Privacy and Dignity

Note: After a two-year break, I am back! Basically, thanks to the pandemic, my blogging went from occasional to never. This is a place where I write a few words about something that I am reading that I find striking, interesting, informative, or infuriating. I used to spend half a day or longer on these posts before, which is not sustainable. So my goal moving forward is to really keep it to a few words.

Today’s Read:
Lawrence M. Friedman, A Tale of Two Cultures: Privacy and Dignity, in Gesellschaft und Gerechtigkeit: Festschrift für Hubert Rottleuthner 273 (2011).

So I guess privacy and dignity have been on my mind recently, especially given the leaked SCOTUS opinion in the abortion case. What does it mean to have and enjoy the right to privacy and the right to dignity?

Friedman’s essay, written in 2011, is more concerned with the ideas of “privacy” and “dignity” as they relate to people who are in the public eye and impacted by celebrity culture. Although that wasn’t exactly what I had in mind when I was drawn to this essay by its title, it still offers some universally thoughtworthy ideas.

This essay asks, as a fundamental inquiry, how much responsibility the law, as interpreted and exercised by judges, has an obligation to protect people and culture from corrupt and damaging thoughts and ideas. It argues that European courts, in contrast to those in the United States, sometimes operate under the conviction that “not everything that interests the public is in the public interest.”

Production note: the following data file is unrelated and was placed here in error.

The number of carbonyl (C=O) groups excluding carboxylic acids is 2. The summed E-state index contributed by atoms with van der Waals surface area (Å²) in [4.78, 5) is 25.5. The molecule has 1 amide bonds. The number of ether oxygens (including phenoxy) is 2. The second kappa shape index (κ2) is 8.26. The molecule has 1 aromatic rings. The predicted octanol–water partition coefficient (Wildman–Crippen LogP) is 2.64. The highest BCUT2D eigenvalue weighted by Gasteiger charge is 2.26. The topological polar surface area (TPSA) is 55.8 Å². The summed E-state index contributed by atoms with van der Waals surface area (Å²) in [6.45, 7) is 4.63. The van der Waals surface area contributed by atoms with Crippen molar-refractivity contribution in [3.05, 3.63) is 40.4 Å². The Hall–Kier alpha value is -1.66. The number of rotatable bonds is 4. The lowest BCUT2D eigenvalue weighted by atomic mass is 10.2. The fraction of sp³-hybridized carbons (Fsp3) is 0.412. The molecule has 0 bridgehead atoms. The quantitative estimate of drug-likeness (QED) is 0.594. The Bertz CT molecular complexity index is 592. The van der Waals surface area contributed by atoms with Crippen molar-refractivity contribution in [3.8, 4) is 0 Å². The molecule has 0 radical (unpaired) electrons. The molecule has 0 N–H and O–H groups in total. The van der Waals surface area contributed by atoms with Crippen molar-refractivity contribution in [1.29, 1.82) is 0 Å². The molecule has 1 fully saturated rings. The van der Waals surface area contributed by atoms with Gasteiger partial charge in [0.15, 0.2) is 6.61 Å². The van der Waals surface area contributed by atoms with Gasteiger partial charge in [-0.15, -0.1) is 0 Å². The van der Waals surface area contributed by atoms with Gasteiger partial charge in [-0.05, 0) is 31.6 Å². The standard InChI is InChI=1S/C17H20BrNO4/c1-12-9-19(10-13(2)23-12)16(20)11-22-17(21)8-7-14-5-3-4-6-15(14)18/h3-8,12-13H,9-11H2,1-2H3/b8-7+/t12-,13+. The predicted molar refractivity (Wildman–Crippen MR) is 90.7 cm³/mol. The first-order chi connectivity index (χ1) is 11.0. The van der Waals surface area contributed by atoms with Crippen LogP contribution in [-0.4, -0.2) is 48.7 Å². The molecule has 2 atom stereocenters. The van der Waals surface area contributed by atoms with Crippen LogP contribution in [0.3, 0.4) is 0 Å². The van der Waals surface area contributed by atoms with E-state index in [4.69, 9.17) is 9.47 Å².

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Who Decides What’s In “The Canon”?

Today’s Read: Alexandra Kemmerer, Juristische Kanonfragen: Andere Auffassungen nähren die Neugier (Legal Canon Questions: Other Views Feed Curiosity), July 27, 2020, Frankfurter Allgemeine Zeitung,

Today’s read is a short newspaper article written by my friend Alexandra Kemmerer, who is a Berlin-based senior fellow at the Max Planck Institute for Comparative Public Law and International Law (located in Heidelberg).  She also writes for the Frankfurter Allgemeine Zeitung newspaper, which is where this article was published.

This article is in German, and it stretched me in terms of both language and substance, so I hope I get everything right AND can do it justice.  I also want to use it as a springboard for some thoughts I have about how the concept of the canon affects academic librarianship.

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